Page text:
Recent events have stoked alarm among the sizeable Uighur diaspora in Turkey that the country is no longer the haven it has been for decades, The Financial Times reports:
Turkey hosts one of the largest population outside China of Uighurs, a Muslim ethnic group who have faced a severe security clampdown in their native Xinjiang province. An estimated 1.5m Uighurs and other mostly Muslim minorities have been confined to Chinese internment camps, where human rights groups say they are forced to renounce their faith and scores have disappeared. Beijing defends the hardline measures as necessary to fight “extremism”.
China’s effort to line up countries to support it in the face of western criticism over human rights abuses in Xinjiang has become a “bellwether for a shifting global order”, said Sean Roberts, a director at The Elliott School of International Affairs at George Washington University. “If Turkey was to recognise that what’s happening in China is not a mass human rights violation, that would be a huge win for China,” he said.
Arab governments’ universal willingness to back or ignore China’s treatment of the Uyghurs seems to stem from several shared concerns, Haisam Hassanein writes for The Washington Institute:
Solidarity on non-interference. Before Qatar’s withdrawal, all six members of the Gulf Cooperation Council signed the pro-China letter, notwithstanding their bitter differences on so many other issues. One way to explain this is that all of these states have more or less authoritarian governments and do not like foreign mingling in their affairs. In their view, intervening in China’s internal affairs would leave them open to similar interference. …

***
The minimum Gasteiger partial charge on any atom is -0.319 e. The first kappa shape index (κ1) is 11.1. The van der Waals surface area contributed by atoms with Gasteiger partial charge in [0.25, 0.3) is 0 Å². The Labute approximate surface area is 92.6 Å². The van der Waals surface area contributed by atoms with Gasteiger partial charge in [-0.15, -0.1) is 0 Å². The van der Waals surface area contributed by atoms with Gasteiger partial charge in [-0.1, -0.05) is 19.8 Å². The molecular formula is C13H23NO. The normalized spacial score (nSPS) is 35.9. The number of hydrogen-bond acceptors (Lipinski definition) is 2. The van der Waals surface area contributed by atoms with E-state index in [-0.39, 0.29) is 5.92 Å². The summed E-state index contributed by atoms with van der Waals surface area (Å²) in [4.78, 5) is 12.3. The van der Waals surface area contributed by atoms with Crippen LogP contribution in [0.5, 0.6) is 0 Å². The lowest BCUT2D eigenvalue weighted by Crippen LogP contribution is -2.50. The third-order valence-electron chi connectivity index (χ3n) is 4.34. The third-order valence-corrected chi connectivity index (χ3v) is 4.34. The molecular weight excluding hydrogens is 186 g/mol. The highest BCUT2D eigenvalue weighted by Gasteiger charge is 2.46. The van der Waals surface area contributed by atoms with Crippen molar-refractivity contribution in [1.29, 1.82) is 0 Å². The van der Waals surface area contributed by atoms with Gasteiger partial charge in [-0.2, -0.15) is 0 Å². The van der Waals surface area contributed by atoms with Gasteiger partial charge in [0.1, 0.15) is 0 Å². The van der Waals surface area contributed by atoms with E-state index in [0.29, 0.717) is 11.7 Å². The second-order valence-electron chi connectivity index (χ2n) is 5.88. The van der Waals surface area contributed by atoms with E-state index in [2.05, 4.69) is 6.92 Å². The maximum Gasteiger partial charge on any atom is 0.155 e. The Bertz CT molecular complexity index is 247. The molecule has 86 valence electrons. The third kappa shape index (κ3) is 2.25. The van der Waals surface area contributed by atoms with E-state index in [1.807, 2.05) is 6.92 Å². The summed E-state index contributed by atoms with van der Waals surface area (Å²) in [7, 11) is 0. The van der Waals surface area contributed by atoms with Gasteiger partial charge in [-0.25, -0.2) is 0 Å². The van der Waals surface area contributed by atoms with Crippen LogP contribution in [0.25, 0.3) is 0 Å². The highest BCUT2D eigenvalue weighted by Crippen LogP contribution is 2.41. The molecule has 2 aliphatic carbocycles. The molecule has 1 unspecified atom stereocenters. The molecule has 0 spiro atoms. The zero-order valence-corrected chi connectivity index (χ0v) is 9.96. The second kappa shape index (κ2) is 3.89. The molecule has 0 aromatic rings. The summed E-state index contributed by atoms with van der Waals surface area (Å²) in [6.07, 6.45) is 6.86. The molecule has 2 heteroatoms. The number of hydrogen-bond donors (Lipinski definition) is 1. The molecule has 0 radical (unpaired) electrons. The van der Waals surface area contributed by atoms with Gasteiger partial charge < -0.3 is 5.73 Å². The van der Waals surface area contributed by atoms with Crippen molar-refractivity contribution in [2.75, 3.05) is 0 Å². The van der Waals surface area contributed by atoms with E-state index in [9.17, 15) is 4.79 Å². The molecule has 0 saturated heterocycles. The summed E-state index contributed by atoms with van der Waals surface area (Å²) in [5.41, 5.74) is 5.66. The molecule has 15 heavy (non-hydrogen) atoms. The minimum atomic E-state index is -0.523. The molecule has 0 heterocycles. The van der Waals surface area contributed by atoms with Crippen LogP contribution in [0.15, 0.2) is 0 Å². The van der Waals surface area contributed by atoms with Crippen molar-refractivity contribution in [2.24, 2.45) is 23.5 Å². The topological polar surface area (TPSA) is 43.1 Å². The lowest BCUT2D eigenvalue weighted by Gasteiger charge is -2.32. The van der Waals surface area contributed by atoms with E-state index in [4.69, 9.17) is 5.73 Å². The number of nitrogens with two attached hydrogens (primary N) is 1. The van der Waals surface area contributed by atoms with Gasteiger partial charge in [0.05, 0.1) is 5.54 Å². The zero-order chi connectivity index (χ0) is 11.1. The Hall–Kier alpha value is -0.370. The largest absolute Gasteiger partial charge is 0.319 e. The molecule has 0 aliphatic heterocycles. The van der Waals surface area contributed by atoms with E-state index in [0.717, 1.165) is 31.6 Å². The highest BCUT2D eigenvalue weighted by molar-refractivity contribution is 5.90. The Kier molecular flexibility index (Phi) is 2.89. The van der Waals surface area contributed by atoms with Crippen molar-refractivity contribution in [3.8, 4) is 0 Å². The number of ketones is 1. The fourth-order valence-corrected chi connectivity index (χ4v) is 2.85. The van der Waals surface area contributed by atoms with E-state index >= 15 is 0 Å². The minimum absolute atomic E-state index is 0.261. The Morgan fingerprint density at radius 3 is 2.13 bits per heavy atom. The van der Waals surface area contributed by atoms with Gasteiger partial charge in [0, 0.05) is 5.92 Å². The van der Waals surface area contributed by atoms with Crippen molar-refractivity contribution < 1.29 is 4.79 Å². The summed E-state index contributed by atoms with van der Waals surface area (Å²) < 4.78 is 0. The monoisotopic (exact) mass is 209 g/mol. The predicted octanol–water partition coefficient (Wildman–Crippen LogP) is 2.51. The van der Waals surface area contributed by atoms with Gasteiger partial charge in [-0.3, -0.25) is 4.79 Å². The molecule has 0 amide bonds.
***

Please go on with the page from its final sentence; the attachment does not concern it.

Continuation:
- Fear of political Islam. This concern intensified among many Arab governments after 2011, when uprisings across the region and the empowerment of political Islamists coincided with a spike in jihadist terrorism that destabilized several states. Since then, Arab leaders have become even more uncomfortable with conflicts built on religious ideology, and most of them associate political Islam with terrorism. ….
- Fear of separatist movements. Historically, the Uyghur region of Xinjiang has been of strategic importance to China because it served as a bridge to Central Asia and the Middle East. … Today, Beijing claims that the Uyghur controversy is a Western-propagated conspiracy aimed at hindering China’s progress by creating ethnic minority divisions within its borders— similar to the situation in many Arab states, where governments tend to view Kurdish and other minority movements as Western-fueled attempts to sow internal strife and separatism. Arab and Chinese leaders alike are firm believers in suppressing any such movements within their borders.
- Desire for economic development. China’s ongoing Belt and Road Initiative seeks to link Asia and Europe with an ambitious slate of land and maritime infrastructure projects, many of them in the Middle East. So far, Beijing has reached BRI cooperation agreements with eighteen Arab countries, and Chinese companies have signed $35.6 billion in contracts there, $1.2 billion of it directed toward local energy and manufacturing sectors. …” RTWT